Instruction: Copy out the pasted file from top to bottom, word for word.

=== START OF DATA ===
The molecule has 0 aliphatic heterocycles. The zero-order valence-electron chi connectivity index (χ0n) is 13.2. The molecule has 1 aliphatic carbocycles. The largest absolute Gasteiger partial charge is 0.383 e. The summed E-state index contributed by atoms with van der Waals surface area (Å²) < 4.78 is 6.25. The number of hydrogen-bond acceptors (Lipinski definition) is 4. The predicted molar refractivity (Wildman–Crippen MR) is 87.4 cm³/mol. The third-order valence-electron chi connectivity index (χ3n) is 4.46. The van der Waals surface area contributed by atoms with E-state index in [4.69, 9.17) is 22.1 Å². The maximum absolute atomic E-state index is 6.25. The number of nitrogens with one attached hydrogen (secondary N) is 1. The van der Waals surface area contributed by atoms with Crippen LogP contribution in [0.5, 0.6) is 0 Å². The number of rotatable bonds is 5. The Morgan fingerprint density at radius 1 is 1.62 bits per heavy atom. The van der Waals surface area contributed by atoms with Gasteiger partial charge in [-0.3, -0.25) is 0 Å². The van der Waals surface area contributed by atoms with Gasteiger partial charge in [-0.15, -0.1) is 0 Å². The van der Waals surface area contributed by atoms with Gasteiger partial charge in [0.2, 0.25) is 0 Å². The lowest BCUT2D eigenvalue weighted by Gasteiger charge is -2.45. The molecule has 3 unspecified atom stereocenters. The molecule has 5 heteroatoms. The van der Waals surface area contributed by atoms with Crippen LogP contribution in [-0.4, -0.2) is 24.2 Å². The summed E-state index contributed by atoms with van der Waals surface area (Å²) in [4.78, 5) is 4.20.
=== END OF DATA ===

The molecule has 0 aliphatic heterocycles. The zero-order valence-electron chi connectivity index (χ0n) is 13.2. The molecule has 1 aliphatic carbocycles. The largest absolute Gasteiger partial charge is 0.383 e. The summed E-state index contributed by atoms with van der Waals surface area (Å²) < 4.78 is 6.25. The number of hydrogen-bond acceptors (Lipinski definition) is 4. The predicted molar refractivity (Wildman–Crippen MR) is 87.4 cm³/mol. The third-order valence-electron chi connectivity index (χ3n) is 4.46. The van der Waals surface area contributed by atoms with E-state index in [4.69, 9.17) is 22.1 Å². The maximum absolute atomic E-state index is 6.25. The number of nitrogens with one attached hydrogen (secondary N) is 1. The van der Waals surface area contributed by atoms with Crippen LogP contribution in [0.5, 0.6) is 0 Å². The number of rotatable bonds is 5. The Morgan fingerprint density at radius 1 is 1.62 bits per heavy atom. The van der Waals surface area contributed by atoms with Gasteiger partial charge in [-0.3, -0.25) is 0 Å². The van der Waals surface area contributed by atoms with Gasteiger partial charge in [-0.15, -0.1) is 0 Å². The van der Waals surface area contributed by atoms with Gasteiger partial charge in [0.2, 0.25) is 0 Å². The lowest BCUT2D eigenvalue weighted by Gasteiger charge is -2.45. The molecule has 3 unspecified atom stereocenters. The molecule has 5 heteroatoms. The van der Waals surface area contributed by atoms with Crippen LogP contribution in [-0.4, -0.2) is 24.2 Å². The summed E-state index contributed by atoms with van der Waals surface area (Å²) in [4.78, 5) is 4.20.